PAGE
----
I just put together some wooden bead curtain tie-backs for my kitchen. Although they are hardly similar, they were inspired by some tie-backs I saw in the West Elm catalog years ago. John and I picked these beads out at the craft store and I strung them up on some nylon wire. Zumi got a hold of one the other night and I came home to a kitchen floor covered with chewed up beads. She seems to have had her fill so, for the moment, the others are safe.


John and I bought these silicone cutting mats a while back. They seemed like a great idea. They're flexible, easy to clean, and non-porous. They help avoid cross contamination and are stored easily. Perfect, right?


We treated these mats with reasonable care and we washed them by hand as we don't have a dishwasher. This is what we got. Immediately.

The color on the back of the mats easily rubbed off leaving hard to remove marks on our counters.

Avoid these mats, folks. Stick to time-tested wooden cutting boards. We currently have bamboo boards and they certainly do the trick.


We like BIG breakfasts at my house. John has this saying, "Breakfast like a king, lunch like a queen and dinner like a peasant." I think that makes sense but, even if I thought it was rubbish, nowadays I'm always on board for breakfast sweets and savories. There was a time though were I would pass on traditional breakfast foods. I'd take a bowl of cereal, but couldn't stand the though of pancakes. Growing up my dad would make us his favorite breakfast items every Saturday and Sunday. It was eggs (scrambled or omelets), bacon or sausage, pancakes, toast or biscuits, etc. Often they were delivered to us in bed as he was always up so early to get out on the golf course. Anyway, all those years of decadent breakfasts in bed had the unfortunate effect of turning me off of breakfast completely. I was just tired of it. But, after a a few years of a steady breakfast diet of Kashi Go Lean Crunch cereal, a craving for bacon and eggs popped up out of no where. Now, maybe twice a week, we'll take a break from cereal or toast with fruit and have something a little more... hearty!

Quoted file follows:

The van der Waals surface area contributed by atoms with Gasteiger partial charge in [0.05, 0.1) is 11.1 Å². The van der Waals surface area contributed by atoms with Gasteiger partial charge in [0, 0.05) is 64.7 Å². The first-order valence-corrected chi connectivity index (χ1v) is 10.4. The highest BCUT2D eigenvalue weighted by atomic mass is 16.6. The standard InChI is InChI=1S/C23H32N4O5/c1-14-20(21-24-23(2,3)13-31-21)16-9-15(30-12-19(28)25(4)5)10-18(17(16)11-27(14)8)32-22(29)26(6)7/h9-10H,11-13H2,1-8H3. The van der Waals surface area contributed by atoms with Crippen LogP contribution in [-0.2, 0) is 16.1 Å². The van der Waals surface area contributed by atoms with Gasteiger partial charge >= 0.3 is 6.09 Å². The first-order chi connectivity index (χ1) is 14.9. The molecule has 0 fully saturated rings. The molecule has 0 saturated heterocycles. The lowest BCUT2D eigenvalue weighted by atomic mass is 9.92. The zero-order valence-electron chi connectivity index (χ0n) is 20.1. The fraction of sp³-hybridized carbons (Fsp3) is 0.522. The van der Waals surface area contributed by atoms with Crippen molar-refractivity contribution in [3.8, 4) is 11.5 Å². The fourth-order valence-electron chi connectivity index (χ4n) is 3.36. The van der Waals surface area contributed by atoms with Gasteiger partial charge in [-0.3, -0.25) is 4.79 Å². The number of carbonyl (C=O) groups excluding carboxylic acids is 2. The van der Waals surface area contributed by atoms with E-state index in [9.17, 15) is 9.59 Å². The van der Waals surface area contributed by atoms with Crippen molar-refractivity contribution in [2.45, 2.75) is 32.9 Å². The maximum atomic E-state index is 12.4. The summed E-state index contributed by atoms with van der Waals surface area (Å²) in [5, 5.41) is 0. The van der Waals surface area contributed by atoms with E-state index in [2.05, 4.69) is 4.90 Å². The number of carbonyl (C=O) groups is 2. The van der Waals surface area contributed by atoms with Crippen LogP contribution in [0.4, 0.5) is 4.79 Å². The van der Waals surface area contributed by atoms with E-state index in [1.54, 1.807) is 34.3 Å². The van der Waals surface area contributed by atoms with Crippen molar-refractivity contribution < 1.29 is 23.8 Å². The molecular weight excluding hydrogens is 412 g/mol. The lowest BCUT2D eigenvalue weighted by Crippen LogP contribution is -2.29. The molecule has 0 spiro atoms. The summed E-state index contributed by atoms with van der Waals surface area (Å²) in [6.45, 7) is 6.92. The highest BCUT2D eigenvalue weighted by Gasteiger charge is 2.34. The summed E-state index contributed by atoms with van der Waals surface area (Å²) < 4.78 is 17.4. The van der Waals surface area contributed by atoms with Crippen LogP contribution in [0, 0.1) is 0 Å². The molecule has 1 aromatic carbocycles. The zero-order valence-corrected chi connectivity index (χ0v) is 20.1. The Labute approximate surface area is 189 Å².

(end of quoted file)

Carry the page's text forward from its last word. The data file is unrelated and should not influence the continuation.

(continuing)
When we go all out for breakfast it always includes an egg, sunny side up and fried in butter with salt, pepper, thyme, and Romano cheese. It is so rich and delicious. I almost always serve it with some asparagus, lightly seasoned and either steamed, grilled or sauteed. We most commonly have bacon, but occasionally there will be some sausage or ham we need to use up. There is usually toast with butter or Smart Balance and jam. If there is a potato in the pantry I'll chop it up for some home fries, but I'm not too good at frying things, so this is a rare occurrence. I'll throw in whatever fruit we have on hand, usually berries or stone fruit and sometimes mix it into a bowl of Greek yogurt with raw local honey or fat-free cottage cheese. These are all usually served with a glass of juice, milk, tea, coffee or all four! With a breakfast like this, we don't usually have lunch, just a snack to tide us over until dinner.

Healthy Brownies?

I saw this recipe on Spork or Foon? for "healthy brownies." I thought to myself, "Can this be true?" I love deep chocolate, fudgey brownies, but I never make them. For one, I've always been a terrible baker. My out-of-the-box brownies always ended up bland and hard as a rock. I also have a terrible habit of eating far too many than I should (more than one...). With my new found confidence in baking, the idea of a brownie that I could guiltlessly indulge upon was intriguing. Plus, these were certainly talked up over at Spork or Foon. I had the evening free, so decided to give them a try.

Healthy Brownies
from Spork or Foon

1/2 c unsweetened cocoa powder
1/2 c unsweetened applesauce
3 egg whites
1 c sugar
1 t fine sea salt
1 t vanilla extract
1 t instant coffee granules
1/2 c white whole wheat pastry flour
1/4 c chopped walnuts (optional)

Preheat oven to 350 degrees. Spray an individual brownie pan or 8 inch square baking pan, with non-stick cooking spray.

In a large bowl mix together all of the dry ingredients. Mix the applesauce and egg whites and gently fold into the dry mixture. Stir only until moistened.

Pour into prepared pan. Sprinkle with chopped nuts. Bake for 20-25 minutes or until desired texture is reached. Less time will result in a more dense, gooey brownie and longer time will produce a cake like brownie.

These were a major miss. I added chocolate chips in an attempt to make them more tasty. I failed. They are a sad waste of quality ingredients. They tasted like chewy, grainy, chocolatey apple wedges. I might try to make them again, maybe I missed something. For now, though, I'll stick to terribly unhealthy brownies.